This day in 2006, the Padres signed free agent and eventual first-ballot Hall of Famer Greg Maddux to a one-year, $10 million contract with an escalating player option for a second season. Maddux was coming off his twenty-first major league season and still in demand. He wasn't the Maddux of old, but about a dozen clubs were interested in his services. Wanting to stay close to his Vegas home, he narrowed his choices down to San Diego and a return to Los Angeles, where he had spent the last two months of the '06 season following a deadline deal.
As Bernie Wilson reported at the time, the Padres put forth more effort and a deal was in place by the time the winter meetings wrapped. That article also included a fascinating piece of information that was news to me.
"Last year I felt as good as I've ever felt," said Maddux, who pulled on a No. 37 jersey. "I do like the game, I do like the competition, I do like wearing a major league shirt. I like the atmosphere, I like everything about it. I'm not ready to give it up."
Not the part about him feeling good or not wanting to quit; that's in the transcript of every press conference. What I found interesting was that he was initially given number 37. Of course he couldn't be issued the 31 he'd worn in Chicago and Atlanta since it's retired for Dave Winfield, but Maddux never ended up wearing 37 for the Padres, going with 30 instead. I guess they didn't give him 30 right off the jump since Ryan Klesko hadn't signed with San Francisco yet, but I wonder why he or they went with 37 and why he switched.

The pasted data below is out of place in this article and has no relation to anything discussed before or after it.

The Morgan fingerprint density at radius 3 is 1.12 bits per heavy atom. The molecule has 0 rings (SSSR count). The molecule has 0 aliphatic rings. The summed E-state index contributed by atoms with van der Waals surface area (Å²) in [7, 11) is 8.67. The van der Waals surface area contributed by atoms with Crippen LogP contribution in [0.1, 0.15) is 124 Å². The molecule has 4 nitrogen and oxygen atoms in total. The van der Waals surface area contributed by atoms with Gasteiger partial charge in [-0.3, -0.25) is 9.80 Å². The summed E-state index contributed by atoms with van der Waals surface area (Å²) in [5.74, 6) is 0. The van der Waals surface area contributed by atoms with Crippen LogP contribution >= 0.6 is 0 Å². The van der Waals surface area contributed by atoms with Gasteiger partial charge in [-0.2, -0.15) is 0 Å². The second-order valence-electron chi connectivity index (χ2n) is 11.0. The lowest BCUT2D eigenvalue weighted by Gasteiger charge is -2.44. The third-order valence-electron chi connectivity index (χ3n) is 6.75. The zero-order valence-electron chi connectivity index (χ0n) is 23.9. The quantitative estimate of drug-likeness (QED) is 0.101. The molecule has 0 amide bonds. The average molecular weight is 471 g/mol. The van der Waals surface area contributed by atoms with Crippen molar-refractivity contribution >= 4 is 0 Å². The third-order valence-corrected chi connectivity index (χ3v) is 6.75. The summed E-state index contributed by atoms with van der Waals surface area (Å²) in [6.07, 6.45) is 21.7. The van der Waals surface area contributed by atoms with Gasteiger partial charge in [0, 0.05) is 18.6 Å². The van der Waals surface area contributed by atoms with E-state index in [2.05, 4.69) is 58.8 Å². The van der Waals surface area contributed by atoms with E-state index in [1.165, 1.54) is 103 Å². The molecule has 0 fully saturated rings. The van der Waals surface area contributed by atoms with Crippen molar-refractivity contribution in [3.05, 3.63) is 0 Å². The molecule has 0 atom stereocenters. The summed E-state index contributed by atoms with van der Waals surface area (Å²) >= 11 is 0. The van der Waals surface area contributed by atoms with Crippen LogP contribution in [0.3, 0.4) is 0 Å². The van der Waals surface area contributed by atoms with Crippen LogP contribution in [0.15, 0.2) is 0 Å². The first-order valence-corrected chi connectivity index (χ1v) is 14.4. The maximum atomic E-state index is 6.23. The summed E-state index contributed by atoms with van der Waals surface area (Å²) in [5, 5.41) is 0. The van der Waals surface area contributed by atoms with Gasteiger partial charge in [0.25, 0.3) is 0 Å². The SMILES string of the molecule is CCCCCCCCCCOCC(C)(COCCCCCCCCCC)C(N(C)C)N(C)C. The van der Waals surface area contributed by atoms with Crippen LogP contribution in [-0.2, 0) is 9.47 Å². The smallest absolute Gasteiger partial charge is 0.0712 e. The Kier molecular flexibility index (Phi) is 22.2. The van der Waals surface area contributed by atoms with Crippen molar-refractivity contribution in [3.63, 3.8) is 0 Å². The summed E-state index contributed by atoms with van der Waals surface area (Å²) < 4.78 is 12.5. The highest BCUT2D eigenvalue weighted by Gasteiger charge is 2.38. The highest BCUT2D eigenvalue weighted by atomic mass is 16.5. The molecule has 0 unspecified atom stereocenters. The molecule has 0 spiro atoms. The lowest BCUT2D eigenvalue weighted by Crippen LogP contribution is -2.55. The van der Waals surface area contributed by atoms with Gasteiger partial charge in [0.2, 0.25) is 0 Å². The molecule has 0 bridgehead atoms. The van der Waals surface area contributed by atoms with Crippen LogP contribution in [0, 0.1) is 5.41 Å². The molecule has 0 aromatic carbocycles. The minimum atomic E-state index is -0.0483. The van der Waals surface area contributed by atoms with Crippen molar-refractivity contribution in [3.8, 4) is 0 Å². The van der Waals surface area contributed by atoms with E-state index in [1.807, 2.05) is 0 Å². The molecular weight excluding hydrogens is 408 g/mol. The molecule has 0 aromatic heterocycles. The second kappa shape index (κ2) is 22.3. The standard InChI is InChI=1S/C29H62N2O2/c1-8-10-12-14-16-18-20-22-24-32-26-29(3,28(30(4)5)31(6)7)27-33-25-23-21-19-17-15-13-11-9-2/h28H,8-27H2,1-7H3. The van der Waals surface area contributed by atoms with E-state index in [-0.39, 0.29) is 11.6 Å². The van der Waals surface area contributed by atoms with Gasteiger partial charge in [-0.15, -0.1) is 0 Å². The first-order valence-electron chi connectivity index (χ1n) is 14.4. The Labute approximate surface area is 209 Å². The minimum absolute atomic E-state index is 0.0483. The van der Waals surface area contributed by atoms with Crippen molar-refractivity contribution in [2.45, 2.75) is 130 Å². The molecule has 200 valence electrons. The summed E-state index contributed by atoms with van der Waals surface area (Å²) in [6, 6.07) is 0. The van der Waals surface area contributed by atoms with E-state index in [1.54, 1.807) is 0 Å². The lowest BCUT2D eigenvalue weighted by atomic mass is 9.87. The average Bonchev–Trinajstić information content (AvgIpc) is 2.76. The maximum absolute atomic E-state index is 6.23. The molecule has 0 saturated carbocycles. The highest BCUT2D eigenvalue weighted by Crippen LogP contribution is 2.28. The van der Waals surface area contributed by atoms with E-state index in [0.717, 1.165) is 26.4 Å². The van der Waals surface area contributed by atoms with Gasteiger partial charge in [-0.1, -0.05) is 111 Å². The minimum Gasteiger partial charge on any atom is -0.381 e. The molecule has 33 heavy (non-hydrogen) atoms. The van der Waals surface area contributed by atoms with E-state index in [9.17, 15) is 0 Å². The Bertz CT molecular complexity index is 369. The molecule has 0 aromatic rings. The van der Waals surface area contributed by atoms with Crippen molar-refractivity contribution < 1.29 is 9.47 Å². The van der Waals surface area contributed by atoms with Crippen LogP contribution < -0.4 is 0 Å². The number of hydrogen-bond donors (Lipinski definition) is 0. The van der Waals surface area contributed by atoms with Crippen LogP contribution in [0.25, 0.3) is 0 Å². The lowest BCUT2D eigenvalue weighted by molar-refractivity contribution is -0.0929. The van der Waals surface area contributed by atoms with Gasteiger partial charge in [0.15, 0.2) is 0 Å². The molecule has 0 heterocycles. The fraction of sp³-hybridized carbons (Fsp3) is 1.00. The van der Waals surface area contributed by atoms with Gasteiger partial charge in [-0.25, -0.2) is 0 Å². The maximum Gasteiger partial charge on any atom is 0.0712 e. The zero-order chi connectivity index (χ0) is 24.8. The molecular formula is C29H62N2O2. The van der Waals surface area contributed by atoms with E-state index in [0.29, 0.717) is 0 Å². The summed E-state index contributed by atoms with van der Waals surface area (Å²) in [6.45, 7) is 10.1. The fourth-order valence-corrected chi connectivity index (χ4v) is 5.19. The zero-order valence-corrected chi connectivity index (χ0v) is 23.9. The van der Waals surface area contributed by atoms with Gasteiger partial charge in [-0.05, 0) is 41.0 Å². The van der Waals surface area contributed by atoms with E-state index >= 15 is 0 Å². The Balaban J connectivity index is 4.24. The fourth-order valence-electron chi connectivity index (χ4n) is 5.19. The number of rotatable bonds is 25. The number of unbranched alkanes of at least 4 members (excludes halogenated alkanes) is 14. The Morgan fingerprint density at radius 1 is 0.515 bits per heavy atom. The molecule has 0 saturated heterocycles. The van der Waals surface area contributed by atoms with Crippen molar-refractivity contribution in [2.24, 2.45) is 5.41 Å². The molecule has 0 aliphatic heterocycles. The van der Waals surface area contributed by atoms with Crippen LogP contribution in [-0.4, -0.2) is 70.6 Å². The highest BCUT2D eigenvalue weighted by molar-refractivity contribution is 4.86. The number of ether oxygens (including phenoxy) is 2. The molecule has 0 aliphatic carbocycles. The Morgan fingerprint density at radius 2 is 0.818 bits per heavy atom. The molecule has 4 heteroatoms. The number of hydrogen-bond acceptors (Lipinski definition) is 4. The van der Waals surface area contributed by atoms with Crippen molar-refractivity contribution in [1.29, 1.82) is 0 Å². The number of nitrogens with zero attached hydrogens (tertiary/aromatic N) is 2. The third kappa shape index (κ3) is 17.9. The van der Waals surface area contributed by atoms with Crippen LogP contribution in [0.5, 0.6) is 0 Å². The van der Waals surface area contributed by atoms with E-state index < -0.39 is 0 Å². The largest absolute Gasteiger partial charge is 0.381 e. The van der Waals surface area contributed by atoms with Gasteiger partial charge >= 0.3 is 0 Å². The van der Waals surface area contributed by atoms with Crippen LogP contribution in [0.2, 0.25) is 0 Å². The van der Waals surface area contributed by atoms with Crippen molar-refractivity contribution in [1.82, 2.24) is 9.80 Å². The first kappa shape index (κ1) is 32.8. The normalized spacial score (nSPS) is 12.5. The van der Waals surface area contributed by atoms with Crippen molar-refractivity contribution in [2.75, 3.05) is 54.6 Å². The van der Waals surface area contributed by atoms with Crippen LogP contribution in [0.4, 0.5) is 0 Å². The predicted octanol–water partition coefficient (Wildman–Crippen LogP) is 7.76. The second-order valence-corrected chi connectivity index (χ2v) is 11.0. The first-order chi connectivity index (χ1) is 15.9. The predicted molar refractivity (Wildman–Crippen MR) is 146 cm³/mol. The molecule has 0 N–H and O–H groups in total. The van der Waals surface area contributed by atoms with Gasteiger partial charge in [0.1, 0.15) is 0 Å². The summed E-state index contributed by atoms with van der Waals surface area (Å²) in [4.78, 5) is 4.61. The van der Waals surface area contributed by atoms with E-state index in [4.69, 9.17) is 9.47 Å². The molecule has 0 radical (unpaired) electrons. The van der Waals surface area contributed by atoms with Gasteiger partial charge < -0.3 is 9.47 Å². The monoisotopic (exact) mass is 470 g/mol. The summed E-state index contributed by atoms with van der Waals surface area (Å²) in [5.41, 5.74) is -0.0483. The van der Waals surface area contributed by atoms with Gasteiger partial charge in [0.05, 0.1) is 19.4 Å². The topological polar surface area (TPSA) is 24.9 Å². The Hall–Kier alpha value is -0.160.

Once he did put on the number 30 jersey, Maddux did everything the Padres expected of him. New manager Bud Black slotted him fourth in the rotation behind Jake Peavy, Chris Young, and Clay Hensley, and ahead of fellow quadragenarian David Wells. Hensley faltered and lost his rotation spot after the season's first month, and Wells pitched himself out of a job by August; All-Star Game Final Vote winner Chris Young missed a few starts in late July and early August, leaving Maddux tied with that year's Cy Young Award winner Jake Peavy for the team lead with 34 starts. Those 34 starts matched both the 34 he started in 2006 and his career average. On the surface, his 14-11 record and 4.14 ERA were improvements on the 15-14 and 4.20 he posted in 2006, but when you account for park factors and other variables, a slight decline is evident. Slight decline being slight, the Padres were eager to welcome him back for round two.
Maddux's second-year option started at a base of $6 million with a mil here and a mil there tacked on for hitting various innings marks. The final innings milestone Maddux had to hit for an increase was 200, which would bump his option up to $10 million. He ended up pitching 198 innings in 2007, but coming up two innings short ended up being close enough when he and the team agreed on a second one-year, $10 million contract on November 18, 2007. But I'm getting ahead of myself... or behind myself; I guess I could have written about that one 25 days ago.